“Mags?” a distant voice echoed, “Maggie?” I heard the voice becomes a little more clear, “Margaret?!” I was finally able to get out of my trance and look up. My father was kneeling right in front of me.
“Hey dad.” I whispered meekly.
I had stopped shivering as much but I was still cold. The big crowds had evidently dispersed while I had been zoning out. Jake told me that he wasn’t finished asking me questions, but that he needed to make sure that the scene was secure and do some crowd control. He mentioned that he would stop by my apartment in the morning to follow up.
He was probably just waiting to interview more people from the pub last night. Getting the last nails to drill into my coffin before he arrested me for the murder of Bridgett Star. I still couldn’t believe that she was dead.
“Honey! Are you ready for me to take you home?” Dad said a little louder than was necessary. Apparently I had zoned out again. I couldn’t shake this fog that was drifting into my mind. Seriously, Mags, get your shit together, you have a murder to solve. I told myself.
“Yeah, I’m ready to go home.” I started to get up from the sidewalk. “My car is here, I would really rather not leave it here overnight. Is there any way we could get it back home?” I didn’t like the idea that my car would be left here where a murder had occurred.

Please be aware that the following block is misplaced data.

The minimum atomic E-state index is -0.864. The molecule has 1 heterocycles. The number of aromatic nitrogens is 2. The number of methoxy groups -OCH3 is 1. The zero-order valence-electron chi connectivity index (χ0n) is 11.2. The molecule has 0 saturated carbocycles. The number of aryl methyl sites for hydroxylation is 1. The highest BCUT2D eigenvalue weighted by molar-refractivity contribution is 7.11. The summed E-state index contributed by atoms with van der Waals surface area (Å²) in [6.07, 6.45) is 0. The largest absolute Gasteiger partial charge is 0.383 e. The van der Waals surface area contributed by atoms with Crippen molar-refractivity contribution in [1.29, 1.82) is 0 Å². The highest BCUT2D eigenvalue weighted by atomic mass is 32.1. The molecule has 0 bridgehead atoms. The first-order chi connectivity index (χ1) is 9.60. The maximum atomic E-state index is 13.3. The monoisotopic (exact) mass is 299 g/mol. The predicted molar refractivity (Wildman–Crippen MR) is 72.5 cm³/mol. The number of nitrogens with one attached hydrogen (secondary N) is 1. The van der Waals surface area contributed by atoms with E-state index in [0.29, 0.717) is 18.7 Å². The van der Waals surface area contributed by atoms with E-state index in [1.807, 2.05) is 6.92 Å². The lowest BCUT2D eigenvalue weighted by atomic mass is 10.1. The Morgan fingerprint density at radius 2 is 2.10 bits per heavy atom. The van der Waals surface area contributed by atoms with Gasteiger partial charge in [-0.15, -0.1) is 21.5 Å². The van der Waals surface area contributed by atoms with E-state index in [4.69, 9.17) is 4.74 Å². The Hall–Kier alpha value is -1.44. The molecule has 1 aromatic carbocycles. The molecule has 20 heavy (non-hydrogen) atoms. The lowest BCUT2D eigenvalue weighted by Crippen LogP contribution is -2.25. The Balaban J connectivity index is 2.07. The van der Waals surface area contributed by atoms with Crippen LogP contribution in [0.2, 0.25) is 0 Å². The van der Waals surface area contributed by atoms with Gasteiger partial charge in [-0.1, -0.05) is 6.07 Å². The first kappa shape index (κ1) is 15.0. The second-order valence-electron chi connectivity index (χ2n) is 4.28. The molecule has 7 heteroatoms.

“I already talked to Victoria. She said that she would follow us home, and I would drive her home after that.” My dad lifted me up the rest of the way and held my hand like he used to when I was a child.
“I totally forgot about Vic. Is she okay?” I wondered why she hadn’t come to talk to me before this.
“She is fine, honey. She was held up by some police officers asking her questions and then calming parents down. Collateral damage. She was extremely worried about you so she called me to come and get you.”
We were almost to the car and I could see my mom waiting in the front seat. I saw that there were tears in her eyes as I got closer to the passenger door.
“Hey, Momma.” I muttered as I got into the back seat.
“Hey baby. You want to talk about it?” She turned around in her seat to look at me. That was my mother. She was more interested in making sure that I was okay that she totally ignored the fact that her makeup was running.
“Can it wait until morning? I just want to go home, take a hot shower, and curl in bed.” My eyes were starting to get heavy. I knew it couldn’t be later than 9:00 or 9:30, but it may have well been 2:00 or 3:00 in the morning.
“Sure baby.” I heard before my eyes finally closed.
I don’t remember how I got to be in my own bed last night. I woke up in the morning with another splitting migraine, but this one was not due to drinking like yesterday’s had been. As I focused my eyes on the clock that was blaring in my ear as the seconds ticked by, I could hear someone moving around in my kitchen.
Everything from last night quickly flashed back into my mind. It was as though my brain was trying to protect me from what I had seen. Images of Bridgett that night at the pub stumbling around intoxicated, to her lying prone on the floor of the empty classroom with blood surrounding her body.